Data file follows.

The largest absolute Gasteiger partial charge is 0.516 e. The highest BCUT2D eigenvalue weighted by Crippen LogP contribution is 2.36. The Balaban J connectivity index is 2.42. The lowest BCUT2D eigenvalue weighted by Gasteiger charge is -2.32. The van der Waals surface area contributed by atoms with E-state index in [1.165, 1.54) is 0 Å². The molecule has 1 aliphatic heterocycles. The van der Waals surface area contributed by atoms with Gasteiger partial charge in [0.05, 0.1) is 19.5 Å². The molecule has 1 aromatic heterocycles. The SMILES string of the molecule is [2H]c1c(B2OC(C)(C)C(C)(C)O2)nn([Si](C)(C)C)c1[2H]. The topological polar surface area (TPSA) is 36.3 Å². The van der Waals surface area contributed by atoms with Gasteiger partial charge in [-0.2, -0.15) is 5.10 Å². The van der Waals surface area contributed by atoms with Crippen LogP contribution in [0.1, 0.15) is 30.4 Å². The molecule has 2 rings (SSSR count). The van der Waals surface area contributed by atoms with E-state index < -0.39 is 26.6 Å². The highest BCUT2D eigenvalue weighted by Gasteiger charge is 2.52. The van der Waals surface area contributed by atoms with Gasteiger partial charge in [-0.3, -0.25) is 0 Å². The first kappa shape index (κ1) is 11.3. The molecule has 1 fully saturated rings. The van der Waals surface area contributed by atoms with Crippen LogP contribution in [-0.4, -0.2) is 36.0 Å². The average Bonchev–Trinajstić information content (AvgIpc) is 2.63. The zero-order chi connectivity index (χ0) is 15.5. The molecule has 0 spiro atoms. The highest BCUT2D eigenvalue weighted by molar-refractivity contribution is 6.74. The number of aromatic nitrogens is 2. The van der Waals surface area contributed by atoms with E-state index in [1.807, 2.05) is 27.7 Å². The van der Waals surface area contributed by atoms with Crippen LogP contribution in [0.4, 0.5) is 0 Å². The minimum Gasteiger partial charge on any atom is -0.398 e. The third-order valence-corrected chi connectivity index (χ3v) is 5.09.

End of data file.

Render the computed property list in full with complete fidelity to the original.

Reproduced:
The largest absolute Gasteiger partial charge is 0.516 e. The highest BCUT2D eigenvalue weighted by Crippen LogP contribution is 2.36. The Balaban J connectivity index is 2.42. The lowest BCUT2D eigenvalue weighted by Gasteiger charge is -2.32. The van der Waals surface area contributed by atoms with E-state index in [1.165, 1.54) is 0 Å². The molecule has 1 aliphatic heterocycles. The van der Waals surface area contributed by atoms with Gasteiger partial charge in [0.05, 0.1) is 19.5 Å². The molecule has 1 aromatic heterocycles. The SMILES string of the molecule is [2H]c1c(B2OC(C)(C)C(C)(C)O2)nn([Si](C)(C)C)c1[2H]. The topological polar surface area (TPSA) is 36.3 Å². The van der Waals surface area contributed by atoms with Gasteiger partial charge in [-0.2, -0.15) is 5.10 Å². The van der Waals surface area contributed by atoms with Crippen LogP contribution in [0.1, 0.15) is 30.4 Å². The molecule has 2 rings (SSSR count). The van der Waals surface area contributed by atoms with E-state index < -0.39 is 26.6 Å². The highest BCUT2D eigenvalue weighted by Gasteiger charge is 2.52. The van der Waals surface area contributed by atoms with Gasteiger partial charge in [-0.3, -0.25) is 0 Å². The first kappa shape index (κ1) is 11.3. The molecule has 1 fully saturated rings. The van der Waals surface area contributed by atoms with Crippen LogP contribution in [-0.4, -0.2) is 36.0 Å². The average Bonchev–Trinajstić information content (AvgIpc) is 2.63. The zero-order chi connectivity index (χ0) is 15.5. The molecule has 0 spiro atoms. The highest BCUT2D eigenvalue weighted by molar-refractivity contribution is 6.74. The number of aromatic nitrogens is 2. The van der Waals surface area contributed by atoms with E-state index in [1.807, 2.05) is 27.7 Å². The van der Waals surface area contributed by atoms with Crippen LogP contribution in [0.4, 0.5) is 0 Å². The minimum Gasteiger partial charge on any atom is -0.398 e. The third-order valence-corrected chi connectivity index (χ3v) is 5.09.